MarkMonitor, which supplies Internet brand protection services to companies, said its new "Brandjacking Index" found cybersquatting--in which illicit sites usurp popular trademarks--false association, phishing and click fraud as major threats.
A four-week survey of public Web sites completed early in April foundto brands. Phishing--the criminal use of e-mail to trick consumers into divulging passwords, credit cards and other personal details--and --the rapid registering and dropping of similar-sounding Web site names--are on the rise.
The study tracked daily mentions on 134 million public Web records for the world's top 25 brands, along with major brands from eight industrial categories such as autos, apparel, food and high tech. The study ran from March 9 to April 6.
MarkMonitor found major brands suffered, on average, 286,000 examples of cybersquatting during over the four-week long survey, far and away the most common abuse detected.
--or siphoning off consumers via fake pay-per-click ads--was identified 50,743 times, while e-commerce fraud occurred 21,093 times and kiting 11,015. These figures represent the four-week average for each brand.
Frederick Felman, MarkMonitor's chief marketing officer, said in an interview that cybersquatting is a starting point for other forms of abuse, including search marketing tricks designed to pull traffic away from reputable Web sites.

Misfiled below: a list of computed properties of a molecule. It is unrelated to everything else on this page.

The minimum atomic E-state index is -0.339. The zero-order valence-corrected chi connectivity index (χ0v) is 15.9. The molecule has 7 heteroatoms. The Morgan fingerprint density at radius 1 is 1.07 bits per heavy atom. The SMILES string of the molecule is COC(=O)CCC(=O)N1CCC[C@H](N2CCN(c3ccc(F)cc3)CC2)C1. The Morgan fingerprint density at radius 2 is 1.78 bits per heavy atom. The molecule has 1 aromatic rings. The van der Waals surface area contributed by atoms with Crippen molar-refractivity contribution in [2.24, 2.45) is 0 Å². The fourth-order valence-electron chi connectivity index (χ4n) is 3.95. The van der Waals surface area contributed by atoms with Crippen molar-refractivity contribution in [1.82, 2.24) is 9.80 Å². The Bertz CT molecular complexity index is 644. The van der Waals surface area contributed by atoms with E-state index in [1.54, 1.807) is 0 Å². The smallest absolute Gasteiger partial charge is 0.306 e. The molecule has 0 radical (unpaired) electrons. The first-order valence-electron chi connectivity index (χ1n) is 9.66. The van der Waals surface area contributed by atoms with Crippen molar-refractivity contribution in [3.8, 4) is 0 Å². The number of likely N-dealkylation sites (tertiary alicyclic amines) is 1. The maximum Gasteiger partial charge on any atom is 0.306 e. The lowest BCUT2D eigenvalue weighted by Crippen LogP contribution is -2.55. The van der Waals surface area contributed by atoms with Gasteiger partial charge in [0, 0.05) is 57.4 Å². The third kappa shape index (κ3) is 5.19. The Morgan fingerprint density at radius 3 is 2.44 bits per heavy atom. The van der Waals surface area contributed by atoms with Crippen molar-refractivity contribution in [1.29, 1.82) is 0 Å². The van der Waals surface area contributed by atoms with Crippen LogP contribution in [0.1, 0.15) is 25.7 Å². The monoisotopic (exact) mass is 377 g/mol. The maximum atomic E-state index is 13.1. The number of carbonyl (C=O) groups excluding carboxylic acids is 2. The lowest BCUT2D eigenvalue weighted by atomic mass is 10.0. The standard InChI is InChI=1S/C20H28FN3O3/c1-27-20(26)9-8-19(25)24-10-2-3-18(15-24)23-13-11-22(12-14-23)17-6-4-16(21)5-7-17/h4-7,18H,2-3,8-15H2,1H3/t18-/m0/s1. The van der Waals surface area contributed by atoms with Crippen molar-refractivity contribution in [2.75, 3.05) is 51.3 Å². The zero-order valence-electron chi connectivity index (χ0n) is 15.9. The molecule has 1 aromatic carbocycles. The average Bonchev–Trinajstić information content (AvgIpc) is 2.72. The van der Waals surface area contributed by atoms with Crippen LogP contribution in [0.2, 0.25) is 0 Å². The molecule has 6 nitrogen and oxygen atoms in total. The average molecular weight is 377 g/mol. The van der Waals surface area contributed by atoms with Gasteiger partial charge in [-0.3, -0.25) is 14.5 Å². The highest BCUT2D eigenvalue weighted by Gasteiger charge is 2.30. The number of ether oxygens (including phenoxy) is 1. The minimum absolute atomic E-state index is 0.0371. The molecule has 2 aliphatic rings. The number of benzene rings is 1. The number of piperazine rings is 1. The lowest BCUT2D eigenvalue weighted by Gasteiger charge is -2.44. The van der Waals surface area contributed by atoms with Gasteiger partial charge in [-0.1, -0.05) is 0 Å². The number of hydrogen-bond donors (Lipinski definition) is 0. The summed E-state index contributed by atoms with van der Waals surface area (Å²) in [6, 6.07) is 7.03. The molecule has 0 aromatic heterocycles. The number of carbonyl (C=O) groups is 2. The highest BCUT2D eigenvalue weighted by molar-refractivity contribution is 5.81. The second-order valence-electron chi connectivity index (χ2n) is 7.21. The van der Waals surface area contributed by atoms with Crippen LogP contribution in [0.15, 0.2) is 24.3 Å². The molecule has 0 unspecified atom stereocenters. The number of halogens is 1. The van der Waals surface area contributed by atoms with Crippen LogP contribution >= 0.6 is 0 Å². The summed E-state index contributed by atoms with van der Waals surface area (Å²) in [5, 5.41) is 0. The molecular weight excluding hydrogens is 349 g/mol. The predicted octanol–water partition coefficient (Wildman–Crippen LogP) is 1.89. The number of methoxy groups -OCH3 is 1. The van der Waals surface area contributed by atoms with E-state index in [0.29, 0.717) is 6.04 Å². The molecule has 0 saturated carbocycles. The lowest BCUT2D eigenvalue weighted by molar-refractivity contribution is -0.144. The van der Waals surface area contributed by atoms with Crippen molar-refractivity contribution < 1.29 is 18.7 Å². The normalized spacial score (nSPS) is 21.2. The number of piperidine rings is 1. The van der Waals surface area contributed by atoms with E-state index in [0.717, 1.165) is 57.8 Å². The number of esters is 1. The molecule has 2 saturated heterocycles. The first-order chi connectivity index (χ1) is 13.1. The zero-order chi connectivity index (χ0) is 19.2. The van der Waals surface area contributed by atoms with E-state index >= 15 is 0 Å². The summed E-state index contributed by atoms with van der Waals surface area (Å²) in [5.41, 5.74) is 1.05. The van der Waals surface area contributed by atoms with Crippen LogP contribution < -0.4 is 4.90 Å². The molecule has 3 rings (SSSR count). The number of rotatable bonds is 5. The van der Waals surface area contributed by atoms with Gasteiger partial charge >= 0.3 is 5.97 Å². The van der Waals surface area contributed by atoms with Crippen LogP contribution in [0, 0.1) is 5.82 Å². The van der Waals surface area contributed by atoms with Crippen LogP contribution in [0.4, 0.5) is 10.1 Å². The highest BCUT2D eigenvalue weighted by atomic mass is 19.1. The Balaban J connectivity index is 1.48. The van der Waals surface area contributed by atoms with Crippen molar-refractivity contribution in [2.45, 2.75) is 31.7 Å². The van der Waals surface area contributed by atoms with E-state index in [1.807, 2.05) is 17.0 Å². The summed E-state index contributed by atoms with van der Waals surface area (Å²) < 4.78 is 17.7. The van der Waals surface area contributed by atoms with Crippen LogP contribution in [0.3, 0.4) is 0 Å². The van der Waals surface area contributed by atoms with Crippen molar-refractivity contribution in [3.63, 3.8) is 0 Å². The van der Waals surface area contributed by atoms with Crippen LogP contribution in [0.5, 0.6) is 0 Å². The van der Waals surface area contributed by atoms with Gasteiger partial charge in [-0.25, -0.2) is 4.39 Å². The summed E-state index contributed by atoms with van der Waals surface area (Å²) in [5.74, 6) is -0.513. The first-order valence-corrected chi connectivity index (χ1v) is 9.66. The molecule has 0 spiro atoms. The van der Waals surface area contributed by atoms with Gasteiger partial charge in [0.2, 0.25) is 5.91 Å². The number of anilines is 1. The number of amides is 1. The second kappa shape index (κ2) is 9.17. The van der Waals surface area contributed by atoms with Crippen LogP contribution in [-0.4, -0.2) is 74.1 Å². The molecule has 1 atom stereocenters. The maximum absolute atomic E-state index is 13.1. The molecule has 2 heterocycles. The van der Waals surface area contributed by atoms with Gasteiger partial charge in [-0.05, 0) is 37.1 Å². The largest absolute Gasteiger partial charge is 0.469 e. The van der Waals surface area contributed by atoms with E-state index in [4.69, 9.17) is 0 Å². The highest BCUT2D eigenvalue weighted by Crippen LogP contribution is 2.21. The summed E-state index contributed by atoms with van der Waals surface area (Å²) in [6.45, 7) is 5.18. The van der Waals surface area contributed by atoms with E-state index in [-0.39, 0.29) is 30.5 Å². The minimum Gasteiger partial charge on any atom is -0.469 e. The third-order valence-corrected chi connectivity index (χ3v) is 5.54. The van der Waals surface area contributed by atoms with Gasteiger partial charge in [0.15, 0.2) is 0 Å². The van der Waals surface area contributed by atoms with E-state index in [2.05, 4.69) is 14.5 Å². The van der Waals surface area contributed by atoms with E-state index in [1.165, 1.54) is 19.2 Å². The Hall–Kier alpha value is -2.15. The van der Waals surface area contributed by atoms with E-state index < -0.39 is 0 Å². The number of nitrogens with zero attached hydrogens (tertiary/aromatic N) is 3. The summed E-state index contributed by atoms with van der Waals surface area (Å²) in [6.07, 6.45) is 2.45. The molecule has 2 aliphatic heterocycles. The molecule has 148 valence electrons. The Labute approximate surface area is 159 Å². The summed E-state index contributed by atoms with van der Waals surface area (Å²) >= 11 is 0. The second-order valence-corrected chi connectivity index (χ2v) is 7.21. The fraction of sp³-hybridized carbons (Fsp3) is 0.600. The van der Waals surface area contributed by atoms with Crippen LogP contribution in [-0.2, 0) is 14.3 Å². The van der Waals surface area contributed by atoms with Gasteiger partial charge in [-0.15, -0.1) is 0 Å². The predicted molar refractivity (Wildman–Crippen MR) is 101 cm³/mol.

"Brand holders face a double whammy: The volume of these abuses is significant, while abusers are becoming alarmingly savvy marketers," Felman said.
MarkMonitor said media and Internet companies are the biggest targets of cybersquatting, while banks and other financial services are the mostly likely victims of kiting and phishing.
That media and Internet brands are the most attractive targets--drawing 31 percent of what MarkMonitor collectively terms "brand abuse"--reflects the fact that 10 of the top 15 sites on the Web fall in this category.
The number of104 percent during the month of March from the same month in 2006, the survey found, with more than 229 brand name companies, mostly financial services firms, coming under assault.
Financial services made up 41 percent of all phishing attacks in the first quarter of 2007, up from 29 percent in the first quarter of 2006. The latest quarter was the first time banks had outpaced online auctions such as eBay as targets. Auctions suffered 36 percent of phishing attacks.